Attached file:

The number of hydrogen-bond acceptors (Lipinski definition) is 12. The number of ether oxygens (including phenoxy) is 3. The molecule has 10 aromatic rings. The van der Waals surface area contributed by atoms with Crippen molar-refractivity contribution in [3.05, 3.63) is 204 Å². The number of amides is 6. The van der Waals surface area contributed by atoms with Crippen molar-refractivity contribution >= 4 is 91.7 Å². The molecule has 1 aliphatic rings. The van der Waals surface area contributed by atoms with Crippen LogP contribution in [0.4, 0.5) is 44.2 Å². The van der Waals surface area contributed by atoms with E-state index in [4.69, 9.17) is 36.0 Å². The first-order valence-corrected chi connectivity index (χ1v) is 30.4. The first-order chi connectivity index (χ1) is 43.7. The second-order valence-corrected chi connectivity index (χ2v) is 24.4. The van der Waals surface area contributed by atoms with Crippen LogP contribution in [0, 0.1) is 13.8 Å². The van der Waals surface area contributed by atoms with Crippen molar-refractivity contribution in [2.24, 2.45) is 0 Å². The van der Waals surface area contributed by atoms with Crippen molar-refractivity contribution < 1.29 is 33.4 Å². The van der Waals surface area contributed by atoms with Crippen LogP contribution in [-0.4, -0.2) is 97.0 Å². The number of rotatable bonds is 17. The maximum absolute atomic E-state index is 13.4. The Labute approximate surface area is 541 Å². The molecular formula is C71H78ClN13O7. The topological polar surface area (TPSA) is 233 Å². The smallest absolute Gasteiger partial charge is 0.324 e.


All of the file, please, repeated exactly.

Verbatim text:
The number of hydrogen-bond acceptors (Lipinski definition) is 12. The number of ether oxygens (including phenoxy) is 3. The molecule has 10 aromatic rings. The van der Waals surface area contributed by atoms with Crippen molar-refractivity contribution in [3.05, 3.63) is 204 Å². The number of amides is 6. The van der Waals surface area contributed by atoms with Crippen molar-refractivity contribution >= 4 is 91.7 Å². The molecule has 1 aliphatic rings. The van der Waals surface area contributed by atoms with Crippen LogP contribution in [0.4, 0.5) is 44.2 Å². The van der Waals surface area contributed by atoms with E-state index in [4.69, 9.17) is 36.0 Å². The first-order valence-corrected chi connectivity index (χ1v) is 30.4. The first-order chi connectivity index (χ1) is 43.7. The second-order valence-corrected chi connectivity index (χ2v) is 24.4. The van der Waals surface area contributed by atoms with Crippen LogP contribution in [0, 0.1) is 13.8 Å². The van der Waals surface area contributed by atoms with Crippen molar-refractivity contribution in [2.24, 2.45) is 0 Å². The van der Waals surface area contributed by atoms with Crippen molar-refractivity contribution < 1.29 is 33.4 Å². The van der Waals surface area contributed by atoms with Crippen LogP contribution in [-0.4, -0.2) is 97.0 Å². The number of rotatable bonds is 17. The maximum absolute atomic E-state index is 13.4. The Labute approximate surface area is 541 Å². The molecular formula is C71H78ClN13O7. The topological polar surface area (TPSA) is 233 Å². The smallest absolute Gasteiger partial charge is 0.324 e.